Although there have been a number of successful attempts to trace the influence of slavery within American institutions, especially universities and financial firms, the haphazard and piecemeal nature of emancipation left no comprehensive record. And this is what makes the compensation windfall included in the British Abolition Act of 1833 so fascinating. By scouring government records, researchers have been able to construct a fairly accurate picture of slavery beneficiaries and to trace their influence across a range of activities – commercial, cultural, historical, imperial, physical, and political. A cursory glance at the data reveals 222 politicians and 459 commercial firms among the recipients. A targeted search for railway investments yields over 500 individual entries totaling hundreds of thousands of pounds. According to the database, over 150 history books and pamphlets were made possible, at least in part, by slavery profits. That a sizable chunk of nineteenth-century historiography, as well as its modern heirs, owes its existence to the blood, sweat, and tears of millions of slaves is extremely consequential. And this fact alone deserves careful attention by every practicing historian.

Slaveholder compensation, which equals about £16.5 billion or $25 billion in present terms, was seen as a necessary measure for social stability. The British planter class was deemed, in short, too big to fail. The funds, as Nicholas Draper explains, were provided by a government loan. And it is worth noting that this loan was paid in large part by sugar duties – protectionist tariffs that drove up the price of imported goods. Since the poorest Britons relied on the cheap calories provided by sugar, they bore a disproportionate share of the cost. Meanwhile, former slaves were coerced into an “apprenticeship” system for a limited number of years, during which they would provide additional free labor for their erstwhile owners. So the wealth generated by this event, if you’ll pardon the dry economic jargon, was concentrated and regressive, taking from the poor and the enslaved and giving to the rich.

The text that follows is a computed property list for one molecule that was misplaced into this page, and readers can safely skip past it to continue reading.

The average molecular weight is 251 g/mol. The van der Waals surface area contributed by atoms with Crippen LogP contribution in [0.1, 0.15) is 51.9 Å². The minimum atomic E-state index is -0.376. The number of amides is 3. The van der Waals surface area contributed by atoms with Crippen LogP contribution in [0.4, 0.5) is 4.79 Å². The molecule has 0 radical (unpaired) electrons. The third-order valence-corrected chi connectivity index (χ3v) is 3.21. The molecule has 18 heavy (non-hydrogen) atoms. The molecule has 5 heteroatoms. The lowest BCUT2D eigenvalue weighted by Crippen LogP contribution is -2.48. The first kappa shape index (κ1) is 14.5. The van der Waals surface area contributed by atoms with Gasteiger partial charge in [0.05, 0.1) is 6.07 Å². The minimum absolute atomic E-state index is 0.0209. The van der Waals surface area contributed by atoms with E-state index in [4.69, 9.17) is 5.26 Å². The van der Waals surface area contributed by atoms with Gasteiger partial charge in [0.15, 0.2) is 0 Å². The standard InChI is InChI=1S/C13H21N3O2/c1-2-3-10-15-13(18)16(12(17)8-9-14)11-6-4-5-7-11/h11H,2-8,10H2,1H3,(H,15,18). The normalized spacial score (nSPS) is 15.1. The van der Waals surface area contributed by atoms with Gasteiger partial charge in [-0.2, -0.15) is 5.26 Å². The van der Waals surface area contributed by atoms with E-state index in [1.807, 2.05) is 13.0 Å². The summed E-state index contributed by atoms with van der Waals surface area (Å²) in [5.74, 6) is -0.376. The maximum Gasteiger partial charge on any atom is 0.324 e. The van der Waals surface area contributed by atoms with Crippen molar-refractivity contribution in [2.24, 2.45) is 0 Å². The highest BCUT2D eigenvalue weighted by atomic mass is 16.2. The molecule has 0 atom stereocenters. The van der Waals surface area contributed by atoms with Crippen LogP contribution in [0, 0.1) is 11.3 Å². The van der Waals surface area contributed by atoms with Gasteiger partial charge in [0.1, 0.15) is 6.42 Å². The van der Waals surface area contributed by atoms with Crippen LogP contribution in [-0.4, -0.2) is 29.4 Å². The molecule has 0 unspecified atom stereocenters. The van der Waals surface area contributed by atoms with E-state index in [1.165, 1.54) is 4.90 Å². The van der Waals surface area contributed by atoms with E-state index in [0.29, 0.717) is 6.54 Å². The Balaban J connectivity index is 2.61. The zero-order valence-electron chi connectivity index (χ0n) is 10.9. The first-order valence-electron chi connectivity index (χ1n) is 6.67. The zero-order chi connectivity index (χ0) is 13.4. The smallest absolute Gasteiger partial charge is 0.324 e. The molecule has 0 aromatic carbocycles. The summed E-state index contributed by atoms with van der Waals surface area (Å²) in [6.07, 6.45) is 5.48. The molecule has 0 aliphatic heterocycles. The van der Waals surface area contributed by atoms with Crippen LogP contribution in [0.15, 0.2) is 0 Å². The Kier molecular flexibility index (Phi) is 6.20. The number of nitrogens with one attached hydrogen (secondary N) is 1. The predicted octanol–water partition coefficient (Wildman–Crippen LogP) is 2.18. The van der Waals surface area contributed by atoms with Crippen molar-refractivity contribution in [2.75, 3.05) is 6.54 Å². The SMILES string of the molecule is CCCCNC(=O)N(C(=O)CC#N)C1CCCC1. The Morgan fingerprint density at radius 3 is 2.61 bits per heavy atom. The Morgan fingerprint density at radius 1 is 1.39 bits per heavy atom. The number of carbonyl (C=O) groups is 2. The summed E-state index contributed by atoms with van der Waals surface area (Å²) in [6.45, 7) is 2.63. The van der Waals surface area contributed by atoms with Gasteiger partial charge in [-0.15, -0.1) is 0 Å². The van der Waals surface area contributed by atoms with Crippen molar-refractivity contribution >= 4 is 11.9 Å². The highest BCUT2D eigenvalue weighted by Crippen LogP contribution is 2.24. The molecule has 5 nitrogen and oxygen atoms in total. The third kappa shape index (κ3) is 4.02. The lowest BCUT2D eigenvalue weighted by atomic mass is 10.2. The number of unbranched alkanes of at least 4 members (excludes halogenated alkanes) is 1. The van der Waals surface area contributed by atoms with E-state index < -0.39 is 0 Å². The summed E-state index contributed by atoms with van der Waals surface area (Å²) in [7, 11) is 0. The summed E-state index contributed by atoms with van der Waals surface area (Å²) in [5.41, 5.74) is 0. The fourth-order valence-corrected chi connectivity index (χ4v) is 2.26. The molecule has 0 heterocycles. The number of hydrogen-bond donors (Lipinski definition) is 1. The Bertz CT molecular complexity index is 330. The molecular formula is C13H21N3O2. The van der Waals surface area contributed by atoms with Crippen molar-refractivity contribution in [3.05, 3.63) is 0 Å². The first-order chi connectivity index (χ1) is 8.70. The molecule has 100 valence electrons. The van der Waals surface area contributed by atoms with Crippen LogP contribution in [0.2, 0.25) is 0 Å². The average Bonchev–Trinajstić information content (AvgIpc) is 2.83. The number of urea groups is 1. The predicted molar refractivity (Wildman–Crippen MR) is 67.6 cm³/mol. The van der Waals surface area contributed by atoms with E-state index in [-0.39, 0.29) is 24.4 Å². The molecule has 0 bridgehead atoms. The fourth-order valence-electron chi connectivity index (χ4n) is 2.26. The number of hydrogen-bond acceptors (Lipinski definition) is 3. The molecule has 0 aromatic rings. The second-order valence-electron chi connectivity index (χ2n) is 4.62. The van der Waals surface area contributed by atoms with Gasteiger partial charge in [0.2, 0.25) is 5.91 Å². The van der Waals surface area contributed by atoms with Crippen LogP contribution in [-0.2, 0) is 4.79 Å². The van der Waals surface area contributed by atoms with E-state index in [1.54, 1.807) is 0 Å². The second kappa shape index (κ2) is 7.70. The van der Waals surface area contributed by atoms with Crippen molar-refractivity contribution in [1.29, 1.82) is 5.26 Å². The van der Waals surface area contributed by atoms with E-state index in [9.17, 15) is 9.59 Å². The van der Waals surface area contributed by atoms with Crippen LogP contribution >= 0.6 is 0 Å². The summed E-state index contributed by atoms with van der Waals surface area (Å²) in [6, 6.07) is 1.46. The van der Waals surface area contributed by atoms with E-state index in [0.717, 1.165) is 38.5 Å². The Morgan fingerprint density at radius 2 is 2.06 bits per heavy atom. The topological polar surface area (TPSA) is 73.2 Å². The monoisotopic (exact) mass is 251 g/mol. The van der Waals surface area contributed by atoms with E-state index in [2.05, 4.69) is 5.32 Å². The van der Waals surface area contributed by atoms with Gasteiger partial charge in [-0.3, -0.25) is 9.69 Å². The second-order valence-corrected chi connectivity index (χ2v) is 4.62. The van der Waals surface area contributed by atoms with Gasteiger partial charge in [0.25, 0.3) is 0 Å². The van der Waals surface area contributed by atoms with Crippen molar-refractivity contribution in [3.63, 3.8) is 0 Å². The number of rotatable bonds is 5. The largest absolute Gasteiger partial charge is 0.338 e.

As its authors point out, the encyclopedia of British slaveholders carries interesting implications for the reparations debate. Although it does not dwell on this aspect, the site also carries significance for the ongoing historical debate about the relationship between capitalism and slavery. Recent work by Dale Tomich, Anthony Kaye, and Sven Beckert and Seth Rockman has placed nineteenth-century slavery squarely at the center of modern capitalism. While historians may quibble about the specifics, it is clear that the profits of slavery fueled large swaths of what we now call the Industrial Revolution and helped propel Great Britain and the United States into the forefront of global economic development. The database makes it possible to glimpse the full extent of that impact, really, for the first time.